Friday, April 15, 2011
I headed out to the barn the other morning with lambs on my mind. The ewes are right on schedule for the season, and they’ve been patiently waiting in the barn for a couple of weeks now.
First I checked under and around the feeders in the yard. I don’t want anyone getting away with dropping a lamb and abandoning it. It’s happened before. Then I checked all corners in the barn, where the ewes who are still outside (awaiting haircuts) would most likely wander in to give birth. That isn’t the plan, of course (but farm animals laugh at human plans). The most pregnant-looking ewes have already been shorn and are inside, where it is dry and warm.
When I entered the lambing area, I noticed something odd. A ewe was lying on her side, and all her pen-mates were as far from her as possible, in the corner. I climbed in to see what I could do. Normally I would call the Farmer in at this point but he had already headed in to work for his last day of exams. I was on my own.
The ewe appeared to be very old. She had a very bony back and she was wearing the metal ear tag belonging to the first set of sheep the Farmer had bought about eleven years ago. She had probably provided over a dozen lambs over the years. I tucked a flannel rag under her cheek to make her more comfortable. Her eyes looked sad. Her breathing was shallow. I decided to roll her onto a blanket and pull her out of the pen so that she wouldn’t get trampled by the other sheep on their way to the feeder. Sometimes all we can do is make them comfortable in their last hours. I wasn’t even sure if she was pregnant. It’s sometimes difficult to tell, particularly with the old girls.
I wondered if she was dying of old age or if she had just toppled over and exhausted herself, as the pregnant ewes seem to be fond of doing. I rolled her up onto her elbows and there she sat, happily munching on a bowl of sweet feed. But still she couldn’t get up on her own. I scratched my head and decided to let the Farmer solve the mystery.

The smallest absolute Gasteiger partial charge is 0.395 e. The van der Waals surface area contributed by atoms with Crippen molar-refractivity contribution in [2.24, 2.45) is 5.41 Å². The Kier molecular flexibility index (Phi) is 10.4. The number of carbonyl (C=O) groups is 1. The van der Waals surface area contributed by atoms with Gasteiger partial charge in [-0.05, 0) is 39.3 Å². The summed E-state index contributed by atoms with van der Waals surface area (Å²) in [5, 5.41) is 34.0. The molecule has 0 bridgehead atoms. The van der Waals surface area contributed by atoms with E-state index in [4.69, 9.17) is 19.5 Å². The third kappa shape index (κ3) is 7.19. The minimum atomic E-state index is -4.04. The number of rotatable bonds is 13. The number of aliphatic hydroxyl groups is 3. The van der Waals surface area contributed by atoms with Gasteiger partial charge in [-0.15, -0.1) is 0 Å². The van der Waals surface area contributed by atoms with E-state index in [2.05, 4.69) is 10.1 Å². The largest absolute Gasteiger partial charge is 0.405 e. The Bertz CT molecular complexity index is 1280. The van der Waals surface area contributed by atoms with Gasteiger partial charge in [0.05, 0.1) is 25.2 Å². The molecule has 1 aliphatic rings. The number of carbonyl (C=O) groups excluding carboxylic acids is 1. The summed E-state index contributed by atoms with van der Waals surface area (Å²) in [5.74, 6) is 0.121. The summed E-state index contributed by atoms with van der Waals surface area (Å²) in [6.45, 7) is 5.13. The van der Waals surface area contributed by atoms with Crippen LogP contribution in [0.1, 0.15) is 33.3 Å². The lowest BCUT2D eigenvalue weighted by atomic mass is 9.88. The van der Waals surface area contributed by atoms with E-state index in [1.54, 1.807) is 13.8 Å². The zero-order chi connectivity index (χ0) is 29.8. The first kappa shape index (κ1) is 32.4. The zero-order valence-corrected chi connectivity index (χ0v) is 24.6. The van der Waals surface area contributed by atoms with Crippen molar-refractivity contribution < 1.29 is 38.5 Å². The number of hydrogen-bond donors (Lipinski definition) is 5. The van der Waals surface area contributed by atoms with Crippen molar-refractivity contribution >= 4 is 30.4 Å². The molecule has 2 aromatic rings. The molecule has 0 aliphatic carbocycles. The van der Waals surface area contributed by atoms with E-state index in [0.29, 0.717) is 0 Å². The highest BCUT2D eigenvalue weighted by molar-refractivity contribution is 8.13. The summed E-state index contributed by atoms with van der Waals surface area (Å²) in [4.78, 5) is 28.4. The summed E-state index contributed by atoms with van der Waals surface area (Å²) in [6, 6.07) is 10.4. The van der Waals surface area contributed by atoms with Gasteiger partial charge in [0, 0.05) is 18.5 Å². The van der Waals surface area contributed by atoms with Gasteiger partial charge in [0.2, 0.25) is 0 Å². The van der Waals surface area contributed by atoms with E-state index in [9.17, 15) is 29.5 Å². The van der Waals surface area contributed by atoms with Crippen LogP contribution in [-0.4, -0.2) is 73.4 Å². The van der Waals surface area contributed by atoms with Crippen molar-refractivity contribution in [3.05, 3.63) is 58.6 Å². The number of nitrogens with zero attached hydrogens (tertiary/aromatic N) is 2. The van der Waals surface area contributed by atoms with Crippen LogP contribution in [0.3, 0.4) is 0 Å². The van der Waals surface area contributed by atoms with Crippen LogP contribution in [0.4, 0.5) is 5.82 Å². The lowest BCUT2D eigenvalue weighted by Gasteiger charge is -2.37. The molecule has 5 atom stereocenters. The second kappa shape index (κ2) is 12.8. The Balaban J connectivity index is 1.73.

Just then I heard the unmistakable sound of a newborn lamb. “Baaaaaaaa”, obviously, but it sounded like he was saying, “Hel-lo! I’m over here! Come see me!” And then another little wee voice joined him, in harmony. Twins. I climbed into the pen and greeted the one little lamb with a mottled black face, compliments of our new Suffolk ram, Steve. I found the second lamb tucked under the feeder. This one was tinier than our house kitten, Sheila. Finally, I noticed a third lamb, in between his siblings in size. He had his head in the corner and he didn’t appear to be strong enough to stand. We had triplets.
I found the mother right away. She was old, but very attentive. She knickered in response to their bleating and nibbled on their woolly coats to dry them. All three had been well looked after.
Often when multiples are born, one or more will be temporarily deprived of oxygen, leaving them a bit stupid upon entry into this world. These poor creatures are regularly found rooting around in corners and under feeders, in a feeble attempt to find their mother’s teat. They will only survive if we manage to get some of their mother’s colostrum into them. I’m no good at milking sheep. I tried, and the ewe was very patient, but I only got a few drops. We had to wait for the Farmer to come home at lunch.
I mixed up a bottle of milk replacer and fed my new lambs. They weren’t very good suckers – so I filled a syringe dropper with milk and filled their bellies that way.
That afternoon the Farmer did the best he could to help the lamb. But it died anyway.
I peeled my smelly barn clothes off and scrubbed the itchy lanolin off my forearms. And vowed not to get too attached to the new babies this year.
Posted by Diana Leeson Fisher at 8:51 AM